Walker's Appeal, with a Brief Sketch of His Life eBook

This eBook from the Gutenberg Project consists of approximately 97 pages of information about Walker's Appeal, with a Brief Sketch of His Life.

Beloved brethren—­here let me tell you, and believe it, that the Lord our God, as true as he sits on his throne in heaven, and as true as our Saviour died to redeem the world, will give you a Hannibal, and when the Lord shall have raised him up, and given him to you for your possession, O my suffering brethren! remember the divisions and consequent sufferings of Carthage and of Hayti.  Read the history particularly of Hayti, and see how they were butchered by the whites, and do you take warning.  The person whom God shall give you, give him your support and let him go his length, and behold in him the salvation of your God.  God will indeed, deliver you through him from your deplorable and wretched condition under the Christians of America.  I charge you this day before my God to lay no obstacle in his way, but let him go.

The whites want slaves, and want us for their slaves, but some of them will curse the day they ever saw us.  As true as the sun ever shine in its meridian splendor, my colour will root some of them out of the very face of the earth.  They shall have enough of making slaves of, and butchering, and murdering us in the manner which they have.  No doubt some may say that I write with a bad spirit, and that I being a black, wish these things to occur.  Whether I write with a bad or a good spirit, I say if these things do not occur in their proper time, it is because the world in which we live does not exist, and we are deceived with regard to its existence.  It is immaterial however to me, who believe, or who refuse—­though I should like to see the whites repent peradventure God may have mercy on them, some however, have gone so far that their cup must be filled.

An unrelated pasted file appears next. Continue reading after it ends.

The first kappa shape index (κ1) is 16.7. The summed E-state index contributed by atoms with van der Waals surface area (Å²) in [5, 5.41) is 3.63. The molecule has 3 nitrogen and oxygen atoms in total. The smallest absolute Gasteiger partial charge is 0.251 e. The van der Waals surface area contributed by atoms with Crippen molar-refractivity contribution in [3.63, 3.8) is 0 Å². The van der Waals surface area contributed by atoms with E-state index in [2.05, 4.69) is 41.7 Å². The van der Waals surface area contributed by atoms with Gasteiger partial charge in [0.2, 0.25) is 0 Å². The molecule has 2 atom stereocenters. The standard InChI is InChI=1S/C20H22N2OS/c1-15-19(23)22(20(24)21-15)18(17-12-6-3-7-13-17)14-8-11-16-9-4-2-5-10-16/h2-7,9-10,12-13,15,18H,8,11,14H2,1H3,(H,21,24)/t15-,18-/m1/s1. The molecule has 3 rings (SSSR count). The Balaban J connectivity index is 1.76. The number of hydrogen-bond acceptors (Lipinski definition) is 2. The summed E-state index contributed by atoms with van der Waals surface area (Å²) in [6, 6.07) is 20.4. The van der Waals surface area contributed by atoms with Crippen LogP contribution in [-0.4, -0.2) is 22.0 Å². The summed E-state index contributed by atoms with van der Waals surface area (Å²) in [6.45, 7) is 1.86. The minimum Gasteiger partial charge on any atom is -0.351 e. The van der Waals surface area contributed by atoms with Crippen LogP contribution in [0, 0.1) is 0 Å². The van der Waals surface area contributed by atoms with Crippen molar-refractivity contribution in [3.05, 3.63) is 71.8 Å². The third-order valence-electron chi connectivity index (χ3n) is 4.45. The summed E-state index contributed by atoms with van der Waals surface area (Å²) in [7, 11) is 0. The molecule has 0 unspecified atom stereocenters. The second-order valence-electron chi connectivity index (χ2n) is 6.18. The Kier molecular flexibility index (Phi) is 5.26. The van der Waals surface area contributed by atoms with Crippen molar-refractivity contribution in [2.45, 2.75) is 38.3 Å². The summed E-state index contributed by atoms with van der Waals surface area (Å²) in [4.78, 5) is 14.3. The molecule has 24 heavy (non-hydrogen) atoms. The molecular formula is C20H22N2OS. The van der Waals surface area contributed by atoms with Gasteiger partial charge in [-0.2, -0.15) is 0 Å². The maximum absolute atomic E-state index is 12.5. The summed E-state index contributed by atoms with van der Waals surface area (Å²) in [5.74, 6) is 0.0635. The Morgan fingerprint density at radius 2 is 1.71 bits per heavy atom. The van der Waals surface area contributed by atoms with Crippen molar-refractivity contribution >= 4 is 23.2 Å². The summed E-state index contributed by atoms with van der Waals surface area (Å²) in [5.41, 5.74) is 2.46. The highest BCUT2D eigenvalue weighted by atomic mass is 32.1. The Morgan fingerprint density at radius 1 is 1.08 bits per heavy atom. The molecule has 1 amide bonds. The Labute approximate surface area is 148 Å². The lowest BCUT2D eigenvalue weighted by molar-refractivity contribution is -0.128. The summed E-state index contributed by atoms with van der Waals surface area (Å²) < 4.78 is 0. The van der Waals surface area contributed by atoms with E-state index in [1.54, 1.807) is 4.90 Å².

But what need have I to refer to antiquity, when Hayti, the glory of the blacks and terror of tyrants, is enough to convince the most avaricious and stupid of wretches—­which is at this time, and I am sorry to say it, plagued with that scourge of nations, the Catholic religion; but I hope and pray God that she may yet rid herself of it, and adopt in its stead the Protestant faith; also, I hope that she may keep peace within her borders and be united, keeping a strict look out for tyrants, for if they get the least chance to injure her, they will avail themselves of it, as true as the Lord lives in heaven.  But one thing which gives me joy is, that they are men who would be cut off to a man, before they would yield to the combined forces of the whole world—­in fact, if the whole world was combined against them, it could not do any thing with them, unless the Lord delivers them up.

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Walker's Appeal, with a Brief Sketch of His Life from Project Gutenberg. Public domain.
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